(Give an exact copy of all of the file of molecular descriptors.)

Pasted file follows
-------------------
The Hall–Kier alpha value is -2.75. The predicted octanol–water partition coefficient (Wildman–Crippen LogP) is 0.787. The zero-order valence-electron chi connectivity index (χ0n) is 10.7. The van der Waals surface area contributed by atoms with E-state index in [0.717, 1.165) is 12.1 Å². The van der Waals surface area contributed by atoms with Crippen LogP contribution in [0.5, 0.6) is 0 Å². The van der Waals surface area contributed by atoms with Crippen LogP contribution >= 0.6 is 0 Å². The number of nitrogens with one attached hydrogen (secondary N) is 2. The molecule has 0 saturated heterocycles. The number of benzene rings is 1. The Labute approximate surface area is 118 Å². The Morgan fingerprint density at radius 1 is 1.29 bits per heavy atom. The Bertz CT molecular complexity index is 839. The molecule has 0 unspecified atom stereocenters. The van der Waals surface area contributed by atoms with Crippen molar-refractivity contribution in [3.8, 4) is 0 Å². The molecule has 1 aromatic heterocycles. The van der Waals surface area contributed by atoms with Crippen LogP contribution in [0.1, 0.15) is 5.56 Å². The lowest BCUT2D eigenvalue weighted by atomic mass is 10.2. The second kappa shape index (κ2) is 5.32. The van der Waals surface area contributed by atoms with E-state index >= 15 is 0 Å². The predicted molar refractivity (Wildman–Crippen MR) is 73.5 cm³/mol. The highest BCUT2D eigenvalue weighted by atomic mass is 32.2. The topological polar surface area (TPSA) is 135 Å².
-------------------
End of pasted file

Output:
The Hall–Kier alpha value is -2.75. The predicted octanol–water partition coefficient (Wildman–Crippen LogP) is 0.787. The zero-order valence-electron chi connectivity index (χ0n) is 10.7. The van der Waals surface area contributed by atoms with E-state index in [0.717, 1.165) is 12.1 Å². The van der Waals surface area contributed by atoms with Crippen LogP contribution in [0.5, 0.6) is 0 Å². The van der Waals surface area contributed by atoms with Crippen LogP contribution >= 0.6 is 0 Å². The number of nitrogens with one attached hydrogen (secondary N) is 2. The molecule has 0 saturated heterocycles. The number of benzene rings is 1. The Labute approximate surface area is 118 Å². The Morgan fingerprint density at radius 1 is 1.29 bits per heavy atom. The Bertz CT molecular complexity index is 839. The molecule has 0 unspecified atom stereocenters. The van der Waals surface area contributed by atoms with Crippen molar-refractivity contribution in [3.8, 4) is 0 Å². The molecule has 1 aromatic heterocycles. The van der Waals surface area contributed by atoms with Crippen LogP contribution in [0.1, 0.15) is 5.56 Å². The lowest BCUT2D eigenvalue weighted by atomic mass is 10.2. The second kappa shape index (κ2) is 5.32. The van der Waals surface area contributed by atoms with E-state index >= 15 is 0 Å². The predicted molar refractivity (Wildman–Crippen MR) is 73.5 cm³/mol. The highest BCUT2D eigenvalue weighted by atomic mass is 32.2. The topological polar surface area (TPSA) is 135 Å².